1. ^ a b c d e f  One or more of the preceding sentences incorporates text from a publication now in the public domainHessels, John Henry (1911). "Fust, Johann". In Chisholm, Hugh (ed.). Encyclopædia Britannica. Vol. 11 (11th ed.). Cambridge University Press. pp. 373–374.
  2. ^ Kapr, Albert (1996). Johann Gutenberg, The Man and his Invention. Aldershot: Scolar Press. p. 157. ISBN 1859281141.
  3. ^ Jaikaran, Jacques S. (1992). "Banking and the Goldsmiths". Debt Virus: A Compelling Solution to the World's Debt Problems. Centennial, Colorado: Glenbridge Publishing Ltd. p. 125. ISBN 9780944435137. Retrieved 2 December 2023. The goldsmith bankers were private bankers who did practically all the banking business in Western Europe during the seventeenth century and before. People who possessed gold deposited it with the goldsmiths for safekeeping.
  4. ^ Edmund Burke (1913). "John Fust" . In Herbermann, Charles (ed.). Catholic Encyclopedia. New York: Robert Appleton Company.
  5. ^ Jarvis, Jeff (1 June 2023). "Gutenberg". The Gutenberg Parenthesis: The Age of Print and Its Lessons for the Age of the Internet. New York: Bloomsbury Publishing USA. p. 47. ISBN 9781501394843. Retrieved 2 December 2023. Others held that Fust was the greedy money man who robbed poor Gutenberg of his invention, his business, and his fortune, leaving him penniless. [...] None of this, it now seems, is true.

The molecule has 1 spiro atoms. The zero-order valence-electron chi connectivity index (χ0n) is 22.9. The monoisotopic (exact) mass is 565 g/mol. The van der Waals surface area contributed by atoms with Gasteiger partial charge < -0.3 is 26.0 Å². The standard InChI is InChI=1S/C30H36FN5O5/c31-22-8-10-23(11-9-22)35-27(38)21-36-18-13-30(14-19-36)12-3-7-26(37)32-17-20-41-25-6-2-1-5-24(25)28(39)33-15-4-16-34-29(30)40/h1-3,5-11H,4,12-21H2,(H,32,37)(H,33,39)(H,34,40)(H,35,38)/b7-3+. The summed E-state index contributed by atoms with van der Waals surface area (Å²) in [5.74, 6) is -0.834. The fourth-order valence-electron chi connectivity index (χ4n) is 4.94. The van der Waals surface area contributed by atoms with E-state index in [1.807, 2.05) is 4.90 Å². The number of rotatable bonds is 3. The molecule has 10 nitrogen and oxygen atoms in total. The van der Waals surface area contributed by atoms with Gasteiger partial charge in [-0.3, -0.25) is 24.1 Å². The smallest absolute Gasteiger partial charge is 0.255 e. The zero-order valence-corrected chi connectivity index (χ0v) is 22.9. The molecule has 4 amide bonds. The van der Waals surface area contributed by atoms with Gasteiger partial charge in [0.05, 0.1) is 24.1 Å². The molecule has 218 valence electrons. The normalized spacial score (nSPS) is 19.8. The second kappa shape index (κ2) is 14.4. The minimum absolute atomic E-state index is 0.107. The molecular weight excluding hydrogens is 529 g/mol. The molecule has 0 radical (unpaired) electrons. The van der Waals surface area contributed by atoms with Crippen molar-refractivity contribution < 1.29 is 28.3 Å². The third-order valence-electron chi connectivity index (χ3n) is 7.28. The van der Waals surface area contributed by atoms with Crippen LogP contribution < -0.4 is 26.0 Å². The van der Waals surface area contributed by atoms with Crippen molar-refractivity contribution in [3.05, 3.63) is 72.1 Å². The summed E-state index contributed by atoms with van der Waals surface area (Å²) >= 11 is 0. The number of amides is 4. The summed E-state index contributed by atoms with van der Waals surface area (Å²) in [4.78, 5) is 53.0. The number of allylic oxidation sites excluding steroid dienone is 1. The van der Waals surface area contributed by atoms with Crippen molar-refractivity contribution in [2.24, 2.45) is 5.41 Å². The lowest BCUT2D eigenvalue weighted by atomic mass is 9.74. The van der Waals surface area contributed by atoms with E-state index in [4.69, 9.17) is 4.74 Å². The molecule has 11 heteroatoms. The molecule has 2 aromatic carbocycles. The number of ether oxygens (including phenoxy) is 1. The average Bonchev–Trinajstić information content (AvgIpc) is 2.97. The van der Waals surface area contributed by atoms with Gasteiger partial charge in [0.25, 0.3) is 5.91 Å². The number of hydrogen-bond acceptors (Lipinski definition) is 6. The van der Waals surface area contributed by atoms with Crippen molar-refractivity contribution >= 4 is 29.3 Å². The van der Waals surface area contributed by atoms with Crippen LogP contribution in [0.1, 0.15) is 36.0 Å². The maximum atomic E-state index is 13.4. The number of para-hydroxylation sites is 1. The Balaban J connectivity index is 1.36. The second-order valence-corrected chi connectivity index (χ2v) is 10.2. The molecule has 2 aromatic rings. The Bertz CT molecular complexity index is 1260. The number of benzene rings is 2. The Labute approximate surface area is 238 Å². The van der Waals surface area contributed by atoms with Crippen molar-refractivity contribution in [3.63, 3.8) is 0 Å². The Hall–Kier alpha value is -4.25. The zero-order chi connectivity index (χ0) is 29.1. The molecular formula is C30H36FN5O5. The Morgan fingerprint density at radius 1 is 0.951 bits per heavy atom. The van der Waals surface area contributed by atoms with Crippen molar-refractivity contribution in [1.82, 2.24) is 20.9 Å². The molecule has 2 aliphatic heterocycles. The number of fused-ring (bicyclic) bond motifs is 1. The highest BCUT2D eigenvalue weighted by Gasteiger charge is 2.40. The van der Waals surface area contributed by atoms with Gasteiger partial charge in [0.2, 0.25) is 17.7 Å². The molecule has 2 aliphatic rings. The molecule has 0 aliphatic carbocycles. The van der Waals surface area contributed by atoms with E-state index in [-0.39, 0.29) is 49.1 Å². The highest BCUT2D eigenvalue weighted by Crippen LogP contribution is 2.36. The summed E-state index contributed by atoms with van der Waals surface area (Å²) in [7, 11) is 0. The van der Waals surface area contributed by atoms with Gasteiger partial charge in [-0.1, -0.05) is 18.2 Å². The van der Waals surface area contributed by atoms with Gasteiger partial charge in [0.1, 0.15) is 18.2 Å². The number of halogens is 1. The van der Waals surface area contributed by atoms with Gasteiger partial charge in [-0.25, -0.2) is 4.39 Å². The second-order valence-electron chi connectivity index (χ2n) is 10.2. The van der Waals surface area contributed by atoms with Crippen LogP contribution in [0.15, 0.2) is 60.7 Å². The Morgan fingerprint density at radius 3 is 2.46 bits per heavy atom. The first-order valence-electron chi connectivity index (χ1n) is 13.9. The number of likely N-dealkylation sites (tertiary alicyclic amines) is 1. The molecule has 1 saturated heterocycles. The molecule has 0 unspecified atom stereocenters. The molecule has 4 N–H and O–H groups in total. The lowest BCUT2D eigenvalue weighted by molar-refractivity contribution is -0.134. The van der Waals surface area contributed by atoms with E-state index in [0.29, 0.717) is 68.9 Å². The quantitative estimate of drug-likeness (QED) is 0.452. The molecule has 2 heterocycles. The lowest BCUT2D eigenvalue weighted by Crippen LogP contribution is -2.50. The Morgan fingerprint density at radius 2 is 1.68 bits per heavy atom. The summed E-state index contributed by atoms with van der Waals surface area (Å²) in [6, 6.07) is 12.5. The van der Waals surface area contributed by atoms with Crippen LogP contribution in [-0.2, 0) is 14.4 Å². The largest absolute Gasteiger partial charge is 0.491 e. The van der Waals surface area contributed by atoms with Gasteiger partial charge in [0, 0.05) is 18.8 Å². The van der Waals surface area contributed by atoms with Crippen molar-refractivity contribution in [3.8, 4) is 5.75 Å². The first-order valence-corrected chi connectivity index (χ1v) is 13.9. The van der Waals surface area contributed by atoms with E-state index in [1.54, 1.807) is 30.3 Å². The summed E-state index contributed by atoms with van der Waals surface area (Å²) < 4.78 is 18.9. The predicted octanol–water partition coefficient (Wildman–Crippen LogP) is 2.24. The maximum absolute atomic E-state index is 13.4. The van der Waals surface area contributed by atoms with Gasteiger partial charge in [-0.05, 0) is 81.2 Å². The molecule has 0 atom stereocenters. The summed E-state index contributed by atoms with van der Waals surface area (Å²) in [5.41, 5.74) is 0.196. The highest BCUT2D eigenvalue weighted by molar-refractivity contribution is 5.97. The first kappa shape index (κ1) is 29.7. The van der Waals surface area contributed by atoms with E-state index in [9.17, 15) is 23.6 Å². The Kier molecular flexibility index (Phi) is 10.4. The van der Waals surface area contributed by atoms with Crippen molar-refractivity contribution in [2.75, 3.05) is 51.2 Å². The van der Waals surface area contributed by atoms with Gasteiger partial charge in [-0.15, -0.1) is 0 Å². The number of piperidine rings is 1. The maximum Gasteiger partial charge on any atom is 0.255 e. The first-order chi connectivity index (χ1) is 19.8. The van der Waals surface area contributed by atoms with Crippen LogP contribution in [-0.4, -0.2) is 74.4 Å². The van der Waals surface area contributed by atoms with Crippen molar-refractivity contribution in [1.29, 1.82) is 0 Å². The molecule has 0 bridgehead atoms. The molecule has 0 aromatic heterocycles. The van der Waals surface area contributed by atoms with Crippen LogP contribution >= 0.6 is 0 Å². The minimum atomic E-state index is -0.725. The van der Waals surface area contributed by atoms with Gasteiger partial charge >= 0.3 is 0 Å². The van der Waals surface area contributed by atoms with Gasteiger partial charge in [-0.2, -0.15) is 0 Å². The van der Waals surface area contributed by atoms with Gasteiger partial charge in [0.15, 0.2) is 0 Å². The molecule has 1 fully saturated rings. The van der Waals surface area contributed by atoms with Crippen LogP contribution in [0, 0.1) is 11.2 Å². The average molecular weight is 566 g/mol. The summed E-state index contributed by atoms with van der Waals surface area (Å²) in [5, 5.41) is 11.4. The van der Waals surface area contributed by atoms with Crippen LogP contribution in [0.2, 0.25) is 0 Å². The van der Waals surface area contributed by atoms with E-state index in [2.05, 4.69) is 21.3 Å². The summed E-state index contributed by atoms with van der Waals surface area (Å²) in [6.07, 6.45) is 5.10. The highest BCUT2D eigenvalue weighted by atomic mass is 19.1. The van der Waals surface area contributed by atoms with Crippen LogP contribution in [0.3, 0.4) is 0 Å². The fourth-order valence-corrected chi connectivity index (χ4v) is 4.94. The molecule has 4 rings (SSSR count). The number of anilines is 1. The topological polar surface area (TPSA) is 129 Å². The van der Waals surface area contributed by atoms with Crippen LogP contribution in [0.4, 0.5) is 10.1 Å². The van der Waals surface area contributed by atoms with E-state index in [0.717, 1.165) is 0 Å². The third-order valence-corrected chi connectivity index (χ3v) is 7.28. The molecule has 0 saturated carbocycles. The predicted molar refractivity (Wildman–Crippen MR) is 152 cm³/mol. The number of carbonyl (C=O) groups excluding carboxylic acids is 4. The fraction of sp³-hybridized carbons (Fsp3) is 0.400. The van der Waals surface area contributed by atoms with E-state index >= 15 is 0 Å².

6. ^ Compare: Empell, Hans-Michael (2008). Gutenberg vor Gericht: der Mainzer Prozess um die erste gedruckte Bibel. Volume 372 of Rechtshistorische Reihe, ISSN 0344-290X (in German). Frankfurt am Main: Peter Lang. ISBN 9783631581087. Retrieved 2 December 2023.
  7. ^ a b c Uhlendorf, B.A. (1932). "The Invention of Printing and Its Spread till 1470: With Special Reference to Social and Economic Factors". The Library Quarterly: Information, Community, Policy. 2 (3). The University of Chicago Press: 179–231. doi:10.1086/613119. JSTOR 4301902. S2CID 143821971.